“I do not believe a carrier presence is necessary for stability in the Middle East,” Ashford said. “The actual strategic benefits of the carrier are relatively small, as we can use land bases to accomplish most of the same objectives should the need arise.

“And the ‘deterrent’ effects of the carrier are massively overstated. There’s little evidence that a carrier would be useful against attempts to, say, close the Strait of Hormuz, and it certainly doesn’t deter Iran from using proxy forces in the region.”

Indeed, the presence of the Truman Carrier Strike Group in the Arabian Sea in January 2020 did not deter Iran from launching a ballistic missile strike on U.S. troops in Iraq in retaliation for the assassination of one of its top generals, even though the group would most certainly have been in a position to unleash punishing strikes if President Donald Trump had chosen that course.

Partly, as Ashford noted, this is because Iran’s primary methods of projecting power in the region aren’t threats that can easily be bombed from carriers.

“It’s an asinine strategy,” Bryan Clark, a former senior aide to the chief of naval operations and now a senior fellow at the Hudson Institute, told Defense News last year. “The Iranians don’t perceive carriers as a threat to their ability to project power because they project power through gray zone activities and terrorism — the kinds of things that carriers aren’t very good at dealing with.”

Supply-based deployments

Senior Navy leadership has tried for years to move the service away from accommodating combatant commander’s demands, and toward a system that provides the most forces possible that can also be properly maintained, manned, trained and equipped. This was the intention behind the Navy’s Optimized Fleet Response Plan when it first rolled out in 2014: Create the maximum availability for aircraft carrier presence while preserving enough time in the schedule for maintenance and a proper pre-deployment training regime.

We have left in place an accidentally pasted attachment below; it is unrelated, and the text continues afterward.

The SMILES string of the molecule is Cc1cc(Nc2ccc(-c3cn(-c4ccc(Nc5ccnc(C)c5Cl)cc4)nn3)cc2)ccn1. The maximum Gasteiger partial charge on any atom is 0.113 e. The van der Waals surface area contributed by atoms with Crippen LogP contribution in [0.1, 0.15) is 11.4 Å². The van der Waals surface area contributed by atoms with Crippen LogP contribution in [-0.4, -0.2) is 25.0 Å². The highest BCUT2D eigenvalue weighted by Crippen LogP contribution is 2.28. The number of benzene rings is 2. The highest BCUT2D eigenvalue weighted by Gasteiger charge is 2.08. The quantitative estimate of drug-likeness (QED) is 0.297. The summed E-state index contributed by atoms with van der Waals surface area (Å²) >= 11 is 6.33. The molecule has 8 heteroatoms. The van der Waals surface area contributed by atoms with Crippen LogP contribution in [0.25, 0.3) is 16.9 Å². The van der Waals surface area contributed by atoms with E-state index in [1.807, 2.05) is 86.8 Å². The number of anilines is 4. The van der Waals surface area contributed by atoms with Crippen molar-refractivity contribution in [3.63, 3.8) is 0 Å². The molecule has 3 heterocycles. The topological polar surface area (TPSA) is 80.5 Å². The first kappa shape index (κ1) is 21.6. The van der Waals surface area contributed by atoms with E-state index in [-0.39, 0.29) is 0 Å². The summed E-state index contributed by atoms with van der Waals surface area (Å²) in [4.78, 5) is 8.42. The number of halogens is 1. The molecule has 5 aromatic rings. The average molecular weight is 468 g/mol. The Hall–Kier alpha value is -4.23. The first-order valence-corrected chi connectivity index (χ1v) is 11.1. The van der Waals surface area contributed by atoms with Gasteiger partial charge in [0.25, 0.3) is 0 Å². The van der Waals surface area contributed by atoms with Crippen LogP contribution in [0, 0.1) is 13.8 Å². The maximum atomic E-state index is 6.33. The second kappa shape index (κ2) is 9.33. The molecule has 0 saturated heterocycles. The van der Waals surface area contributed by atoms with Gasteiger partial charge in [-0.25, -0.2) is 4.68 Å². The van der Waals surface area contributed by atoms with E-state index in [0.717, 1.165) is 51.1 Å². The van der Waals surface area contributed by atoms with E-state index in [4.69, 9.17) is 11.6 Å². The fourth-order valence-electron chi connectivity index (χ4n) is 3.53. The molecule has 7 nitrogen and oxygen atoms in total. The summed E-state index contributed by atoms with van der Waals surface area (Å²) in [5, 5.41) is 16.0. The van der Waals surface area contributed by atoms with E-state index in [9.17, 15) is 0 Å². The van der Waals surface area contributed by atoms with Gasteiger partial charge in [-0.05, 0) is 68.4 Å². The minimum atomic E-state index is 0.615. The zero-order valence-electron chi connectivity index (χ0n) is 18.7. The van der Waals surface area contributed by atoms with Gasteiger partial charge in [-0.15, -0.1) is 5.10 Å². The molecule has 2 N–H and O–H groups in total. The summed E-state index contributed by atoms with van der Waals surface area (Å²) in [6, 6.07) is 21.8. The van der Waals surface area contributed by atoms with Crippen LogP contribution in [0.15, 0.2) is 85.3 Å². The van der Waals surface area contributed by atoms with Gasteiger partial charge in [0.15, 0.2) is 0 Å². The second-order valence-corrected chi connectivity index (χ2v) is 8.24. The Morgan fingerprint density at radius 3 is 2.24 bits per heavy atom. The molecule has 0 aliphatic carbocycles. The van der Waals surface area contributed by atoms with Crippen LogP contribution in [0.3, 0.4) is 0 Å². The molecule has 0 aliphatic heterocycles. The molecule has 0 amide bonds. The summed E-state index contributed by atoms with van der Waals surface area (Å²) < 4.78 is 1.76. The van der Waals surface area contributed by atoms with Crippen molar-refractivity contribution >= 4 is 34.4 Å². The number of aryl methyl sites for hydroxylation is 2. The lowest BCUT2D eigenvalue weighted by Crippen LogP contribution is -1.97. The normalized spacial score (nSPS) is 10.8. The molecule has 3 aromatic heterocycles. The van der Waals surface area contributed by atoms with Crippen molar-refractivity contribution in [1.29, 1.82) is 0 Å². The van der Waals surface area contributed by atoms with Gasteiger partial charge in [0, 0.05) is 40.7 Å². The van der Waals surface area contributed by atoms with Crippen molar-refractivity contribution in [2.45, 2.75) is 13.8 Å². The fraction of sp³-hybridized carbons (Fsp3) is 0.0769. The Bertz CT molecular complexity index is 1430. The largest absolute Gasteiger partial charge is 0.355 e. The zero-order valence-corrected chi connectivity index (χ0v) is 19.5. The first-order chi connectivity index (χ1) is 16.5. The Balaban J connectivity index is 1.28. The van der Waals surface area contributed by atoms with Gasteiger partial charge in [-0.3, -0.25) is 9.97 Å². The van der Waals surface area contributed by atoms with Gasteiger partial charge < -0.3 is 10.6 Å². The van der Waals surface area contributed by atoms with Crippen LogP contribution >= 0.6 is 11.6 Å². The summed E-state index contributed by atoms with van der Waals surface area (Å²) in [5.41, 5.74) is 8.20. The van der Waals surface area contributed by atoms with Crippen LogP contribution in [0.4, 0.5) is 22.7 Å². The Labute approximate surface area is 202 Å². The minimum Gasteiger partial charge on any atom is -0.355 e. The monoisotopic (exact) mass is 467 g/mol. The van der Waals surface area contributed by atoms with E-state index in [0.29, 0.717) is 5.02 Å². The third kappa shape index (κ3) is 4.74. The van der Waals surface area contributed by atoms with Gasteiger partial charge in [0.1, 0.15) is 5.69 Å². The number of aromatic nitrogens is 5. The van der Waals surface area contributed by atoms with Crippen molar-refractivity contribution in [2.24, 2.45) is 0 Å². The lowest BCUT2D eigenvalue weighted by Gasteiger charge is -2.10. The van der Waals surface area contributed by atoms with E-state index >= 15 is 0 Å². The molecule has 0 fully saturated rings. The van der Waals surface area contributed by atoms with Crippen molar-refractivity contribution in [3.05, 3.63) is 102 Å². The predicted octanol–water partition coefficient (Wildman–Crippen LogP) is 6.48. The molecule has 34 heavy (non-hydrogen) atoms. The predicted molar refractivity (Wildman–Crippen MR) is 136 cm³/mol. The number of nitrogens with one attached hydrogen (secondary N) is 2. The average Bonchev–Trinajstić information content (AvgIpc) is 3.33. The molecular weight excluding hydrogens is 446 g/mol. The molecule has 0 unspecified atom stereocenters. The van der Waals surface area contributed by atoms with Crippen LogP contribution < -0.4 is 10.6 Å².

The U.S. has 11 carriers, but no more than eight are available for tasking at any given time. The Gerald R. Ford is not yet certified for tasking, one carrier is always in its midlife complex overhaul and refueling, and at least one other carrier is in an extended maintenance period.

So among the eight remaining carriers, the fleet is generally charged with providing a carrier for the Middle East and a carrier for the Asia-Pacific region.

The Asia-Pacific region is covered for six months every year by the forward-deployed carrier Ronald Reagan out of Japan, but U.S.-based ships must make up the other half. And if the Pentagon doesn’t want to leave the Pacific uncovered for large swathes of the year while also covering the Middle East, the Navy must maintain the deployment of two to three U.S.-based carriers year-round — an immense burden on a de facto fleet of eight aircraft carriers.

But if combatant commanders want more than two to three carriers deployed, and if those requests are approved by the defense secretary, the Navy would have to perform scheduling backflips that eat away at its deployment cycle schedule. Endemic maintenance delays for carriers, surface ships and attack submarines also eat into the schedule, making time a scarce resource for the fleet.

Furthermore, deploying the fleet significantly longer than the traditional six-month deployment creates more maintenance problems as parts break or need replaced — something that also eats into the schedule.

In January, Chief of Naval Operations Adm. Mike Gilday said that if the Navy is to effectively modernize for the future force while maintaining current presence missions, the service must be used as a supply-based service rather than meeting “an insatiable demand signal.”